NEOSHO, Mo. — Neosho wrestling coach Jeremy Phillips has a rule that prohibits his wrestlers from finishing a match by fall unless they’ve recorded three takedowns.

Cayden Auch, a three-time returning state champion for the Wildcats, took that rule a couple steps further.

The senior tallied 10 takedowns, one reversal and an escape to win by technical fall over Springdale Har-Ber’s Giovanni Caviasca in the 170-pound final Saturday at the 33rd annual Neosho Wrestling Tournament.

Auch, aiming to become the first four-time state champion wrestler in Neosho history this season, was named the tournament’s Outstanding Wrestler after going 5-0 with three pins, one technical fall and one major decision.

“I felt great, felt unstoppable,” Auch said. “Normally this early in the season, not everybody has their motor trained. But my motor is good. I was excited and ready to go. Coach Phillips has helped us a lot with our gas tanks from wrestle-offs till now. That’s why we do the three-takedown rule, so we can work on our gas tanks as well.”

In total, the defending Class 3 state champions Wildcats had six individual champions and nine finalists as they claimed the team title with 263 points in their first competitive event of the season. Farmington was runner-up with 167 points, while Willard (144), Bentonville West (128.5) and Springdale Har-Ber (109) rounded out the top five in the nine-school tournament.

“I’m just happy we got to at least start a season,” Phillips said. “The way things were looking with COVID, to have an opportunity to compete is something to be thankful for. We have great seniors, and something that’s been on my mind a lot is that I don’t want this opportunity to be taken from them, or any of my wrestlers for that matter. But to be able to compete today was a blessing in itself.

“I thought we had overall a very good start. But we can’t stay where we’re at. We’ve got to take our notes as a coaching staff and get back in the practice room to clean up some things, fix things, add things.”

It was also a dominant start to the season for Neosho’s senior 195-pounder Jacob Fry, whose only adversity came just before the start of his finals match when he took to the mat wearing two singlets.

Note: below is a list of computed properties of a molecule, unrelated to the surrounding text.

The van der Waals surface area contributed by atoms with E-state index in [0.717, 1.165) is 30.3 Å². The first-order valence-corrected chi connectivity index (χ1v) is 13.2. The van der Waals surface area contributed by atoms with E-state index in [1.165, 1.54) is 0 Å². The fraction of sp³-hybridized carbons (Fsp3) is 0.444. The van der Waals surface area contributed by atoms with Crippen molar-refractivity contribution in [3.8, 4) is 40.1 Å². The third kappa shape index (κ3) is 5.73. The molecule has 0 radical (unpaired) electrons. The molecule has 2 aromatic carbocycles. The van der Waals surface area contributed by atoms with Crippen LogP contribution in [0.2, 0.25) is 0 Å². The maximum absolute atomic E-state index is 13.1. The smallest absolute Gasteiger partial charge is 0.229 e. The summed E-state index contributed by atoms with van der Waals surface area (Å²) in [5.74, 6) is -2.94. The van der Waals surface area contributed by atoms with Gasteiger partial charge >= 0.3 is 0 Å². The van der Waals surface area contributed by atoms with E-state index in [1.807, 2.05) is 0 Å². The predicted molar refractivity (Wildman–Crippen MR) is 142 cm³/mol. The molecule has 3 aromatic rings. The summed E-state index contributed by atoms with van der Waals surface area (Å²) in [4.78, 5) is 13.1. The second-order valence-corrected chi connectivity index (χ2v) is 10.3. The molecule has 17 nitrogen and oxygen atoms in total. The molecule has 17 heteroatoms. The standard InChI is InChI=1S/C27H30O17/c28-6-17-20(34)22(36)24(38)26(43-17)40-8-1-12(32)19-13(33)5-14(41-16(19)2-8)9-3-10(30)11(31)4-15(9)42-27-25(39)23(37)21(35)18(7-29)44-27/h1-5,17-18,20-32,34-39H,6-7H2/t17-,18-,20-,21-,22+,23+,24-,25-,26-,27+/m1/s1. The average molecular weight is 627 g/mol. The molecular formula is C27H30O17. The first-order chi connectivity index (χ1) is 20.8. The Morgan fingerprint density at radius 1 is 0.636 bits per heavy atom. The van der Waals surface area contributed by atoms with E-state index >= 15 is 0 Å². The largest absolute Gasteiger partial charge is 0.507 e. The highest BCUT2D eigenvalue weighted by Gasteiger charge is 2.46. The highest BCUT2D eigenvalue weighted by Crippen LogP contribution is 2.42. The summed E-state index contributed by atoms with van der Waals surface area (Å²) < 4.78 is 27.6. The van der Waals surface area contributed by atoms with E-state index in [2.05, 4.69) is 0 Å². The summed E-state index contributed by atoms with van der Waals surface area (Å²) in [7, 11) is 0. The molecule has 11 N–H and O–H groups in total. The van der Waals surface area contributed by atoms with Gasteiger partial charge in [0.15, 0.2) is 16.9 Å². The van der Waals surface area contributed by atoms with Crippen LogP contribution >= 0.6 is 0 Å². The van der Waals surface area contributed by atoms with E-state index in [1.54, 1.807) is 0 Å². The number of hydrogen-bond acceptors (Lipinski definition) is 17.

“It was quite a moment when he realized it,” Phillips said, laughing. “He had the singlet on that we were wearing earlier in the day, and I guess he put his finals singlet on over the top of it without realizing. ... There’s a first time for everything.”

After making a quick wardrobe change in the locker room, it was smooth sailing for Fry as he delivered a second-period fall over Farmington’s Kael Krasue. The win punctuated a 5-0 showing for Fry, who was competing in his first wrestling event in two seasons after being sidelined all of last year with an injury he suffered playing football.

“He’s one of those kids, for sure, that works hard to battle back,” Phillips said. “He wrestled well, and he wrestled up (a weight class), too.”

Other tournament champions for Neosho were returning state champion Jeremiah Larson (220), Hayden Crane (132), Eli Zar (145) and Collyn Kivett (152). Wyatt Black (106) Raymond Hembree (113) and Trent Neece (160) each finished runner-up, while Landon Kivett (126) and Eric Holt (182) took third.

ORTIZ PACES MUSTANGS

McDonald County, placing eighth as a team with 95 points, had one individual champion in Blain Ortiz (120), as well as two other finalists in Levi Smith (138) and Samuel Murphy (220).

“We’re a young team and we had three guys in the finals,” McDonald County coach Josh Factor said. “So it was exciting from that standpoint. We have a lot to learn, but we did manage to get a champion there at 120 pounds. Blain Ortiz is just a sophomore for us. He had a great tournament and had falls in each of his matches before the finals.”

Ortiz, the younger brother of former McDonald County state champion Oscar Ortiz, picked up a 10-4 decision in his championship bout against Har-Ber’s Talan Braswell.

The Mustangs have just two seniors who return with wrestling experience this season. The majority of the starting lineup features sophomores and freshmen.

“We just want to continue to get better with each match,” Factor said. “We need the experience and the opportunity to get more matches under our built. I’m pleased with how our guys are fighting. It’s a very good sign that we have a bright future ahead.”

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